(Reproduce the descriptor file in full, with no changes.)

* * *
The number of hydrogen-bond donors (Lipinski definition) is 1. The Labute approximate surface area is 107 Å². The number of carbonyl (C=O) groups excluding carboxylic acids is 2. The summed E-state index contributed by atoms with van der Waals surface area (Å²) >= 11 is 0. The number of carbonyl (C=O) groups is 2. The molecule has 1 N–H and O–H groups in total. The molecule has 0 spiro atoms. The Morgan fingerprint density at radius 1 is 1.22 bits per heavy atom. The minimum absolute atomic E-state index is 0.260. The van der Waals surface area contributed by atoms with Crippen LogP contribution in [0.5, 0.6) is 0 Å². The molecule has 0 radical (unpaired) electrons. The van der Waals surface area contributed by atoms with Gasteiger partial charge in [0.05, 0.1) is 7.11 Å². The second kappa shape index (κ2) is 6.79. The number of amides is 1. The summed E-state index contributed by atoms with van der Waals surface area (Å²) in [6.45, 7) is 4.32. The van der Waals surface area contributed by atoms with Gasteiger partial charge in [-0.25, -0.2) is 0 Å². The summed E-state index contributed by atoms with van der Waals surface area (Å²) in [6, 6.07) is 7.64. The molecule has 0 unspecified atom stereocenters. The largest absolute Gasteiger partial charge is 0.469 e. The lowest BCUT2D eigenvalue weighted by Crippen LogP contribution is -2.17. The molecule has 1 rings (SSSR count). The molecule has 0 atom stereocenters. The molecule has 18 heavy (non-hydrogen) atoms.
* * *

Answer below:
The number of hydrogen-bond donors (Lipinski definition) is 1. The Labute approximate surface area is 107 Å². The number of carbonyl (C=O) groups excluding carboxylic acids is 2. The summed E-state index contributed by atoms with van der Waals surface area (Å²) >= 11 is 0. The number of carbonyl (C=O) groups is 2. The molecule has 1 N–H and O–H groups in total. The molecule has 0 spiro atoms. The Morgan fingerprint density at radius 1 is 1.22 bits per heavy atom. The minimum absolute atomic E-state index is 0.260. The van der Waals surface area contributed by atoms with Crippen LogP contribution in [0.5, 0.6) is 0 Å². The molecule has 0 radical (unpaired) electrons. The van der Waals surface area contributed by atoms with Gasteiger partial charge in [0.05, 0.1) is 7.11 Å². The second kappa shape index (κ2) is 6.79. The number of amides is 1. The summed E-state index contributed by atoms with van der Waals surface area (Å²) in [6.45, 7) is 4.32. The van der Waals surface area contributed by atoms with Gasteiger partial charge in [-0.25, -0.2) is 0 Å². The summed E-state index contributed by atoms with van der Waals surface area (Å²) in [6, 6.07) is 7.64. The molecule has 0 unspecified atom stereocenters. The largest absolute Gasteiger partial charge is 0.469 e. The lowest BCUT2D eigenvalue weighted by Crippen LogP contribution is -2.17. The molecule has 1 rings (SSSR count). The molecule has 0 atom stereocenters. The molecule has 18 heavy (non-hydrogen) atoms.